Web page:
3

I'm making an instruction manual on InDesign. I have pictures which have been exported from CAD software and then refined in Illustrator. They are line drawings and I want to have a consistent stroke width in every drawing on the document.

The problem is that the stroke width changes when I resize the drawings in InDesign. I could probably get around the problem by making the drawing in correct size in Illustrator to make the resizing unnecessary. However I'd like to avoid that because I need multiple instances of same drawing in different framing and scale. That's why I'd like to reuse AI files and set the framing in InDesign.

Is that possible at all?

1
  • So, you want to change the stroke settings that if you resize, the width of the stroke stays the same?
    – Sbaliyev
    Jan 24, 2022 at 9:51

2 Answers 2

1

InDesign cannot make changes to placed assets. When you place something, it is what it is, and if you scale it, it gets scaled completely, like a picture.

1

"making the drawing in correct size in Illustrator to make the resizing unnecessary"

Doing this is really the only way to ensure all placed images have the same stroke weight - in addition to ensuring all images are at the same scale in InDesign. There's no ability, feature, or mechanism for InDesign to see or understand the strokes within a placed file, vector or otherwise.

I once had a project with 93 images to be constructed. Then they were to be used in InDesign for a catalog of sorts. The nature of the images made constructing them in Illustrator the most logical route. What I found is it was easiest to configure a single artboard size in Illustrator and construct an image on that artboard size. I could then size the art to fit that artboard well. For each subsequent image, I merely used the same artboard size, in addition to using consistent stroke weights, etc..

When placed into InDesign, I used the Trim or Media bounds for the place. That way, if there were edits to any image and InDesign updated the link, the artboard would still be the same size - meaning images wouldn't rescale in InDesign upon an update.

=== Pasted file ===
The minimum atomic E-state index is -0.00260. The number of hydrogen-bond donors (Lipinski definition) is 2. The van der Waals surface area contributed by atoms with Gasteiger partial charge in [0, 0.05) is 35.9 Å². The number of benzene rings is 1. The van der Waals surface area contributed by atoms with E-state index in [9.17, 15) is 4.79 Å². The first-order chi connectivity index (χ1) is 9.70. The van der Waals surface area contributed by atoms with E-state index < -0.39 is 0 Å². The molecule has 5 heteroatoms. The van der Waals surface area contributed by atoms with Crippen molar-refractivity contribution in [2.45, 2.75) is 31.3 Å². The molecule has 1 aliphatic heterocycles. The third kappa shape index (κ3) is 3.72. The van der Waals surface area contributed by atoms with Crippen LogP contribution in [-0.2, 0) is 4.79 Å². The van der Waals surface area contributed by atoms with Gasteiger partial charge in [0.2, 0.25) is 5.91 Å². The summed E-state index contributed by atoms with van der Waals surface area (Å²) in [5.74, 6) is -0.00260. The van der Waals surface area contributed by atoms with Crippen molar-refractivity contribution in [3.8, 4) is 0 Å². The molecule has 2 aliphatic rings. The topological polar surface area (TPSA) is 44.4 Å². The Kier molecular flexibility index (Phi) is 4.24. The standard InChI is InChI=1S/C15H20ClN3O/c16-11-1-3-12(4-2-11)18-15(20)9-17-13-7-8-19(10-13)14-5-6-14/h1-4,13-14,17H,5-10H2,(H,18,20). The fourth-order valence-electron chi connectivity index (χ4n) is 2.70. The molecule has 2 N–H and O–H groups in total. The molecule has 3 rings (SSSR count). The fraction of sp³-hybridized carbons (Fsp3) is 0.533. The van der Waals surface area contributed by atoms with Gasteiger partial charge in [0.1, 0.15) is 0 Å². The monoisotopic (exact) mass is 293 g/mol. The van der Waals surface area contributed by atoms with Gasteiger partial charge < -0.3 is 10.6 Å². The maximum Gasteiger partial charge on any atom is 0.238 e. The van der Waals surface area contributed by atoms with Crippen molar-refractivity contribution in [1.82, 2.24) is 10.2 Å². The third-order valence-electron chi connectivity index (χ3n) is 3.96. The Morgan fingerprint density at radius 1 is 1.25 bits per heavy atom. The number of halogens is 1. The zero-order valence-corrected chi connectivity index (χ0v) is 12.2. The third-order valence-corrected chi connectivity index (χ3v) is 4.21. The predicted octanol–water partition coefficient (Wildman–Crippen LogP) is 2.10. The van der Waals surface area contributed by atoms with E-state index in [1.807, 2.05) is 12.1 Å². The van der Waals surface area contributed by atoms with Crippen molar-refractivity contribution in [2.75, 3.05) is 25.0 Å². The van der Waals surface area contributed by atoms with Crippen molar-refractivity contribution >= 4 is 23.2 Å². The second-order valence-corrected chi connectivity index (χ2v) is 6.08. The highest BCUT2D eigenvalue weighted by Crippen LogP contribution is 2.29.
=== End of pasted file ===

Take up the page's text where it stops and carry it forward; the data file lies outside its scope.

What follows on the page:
You probably don't want consistent strokes between primary and reduced/enlarged images. A 1pt stroke may be fine at full size, but if you reduce the image by 50% that 1pt stroke may be way too thick or way too thin for an enlargement. You really want strokes to scale proportionally. By using consistent artboard sizes all the strokes will all scale the same if you reduce/enlarge the images by a consistent percentage within InDesign.


One could copy/paste artwork from AI to INDD and then the strokes would be adjustable in InDesign. However, in my experience, pasting anything even remotely complex into InDesign can be quite a chore to edit (i.e. adjust strokes after pasting).


If I need to adjust images for a reduction/enlargement, then I'll use multiple artboards in Illustrator for size variations. e.g. place the primary image on artboard 1, then copy scale and adjust the image on artboard 2, repeat for each size variation. Then I merely place artboardX in InDesign for the size change (again using the trim or media bounds).

Your Answer

By clicking “Post Your Answer”, you agree to our terms of service and acknowledge you have read our privacy policy.

Not the answer you're looking for? Browse other questions tagged or ask your own question.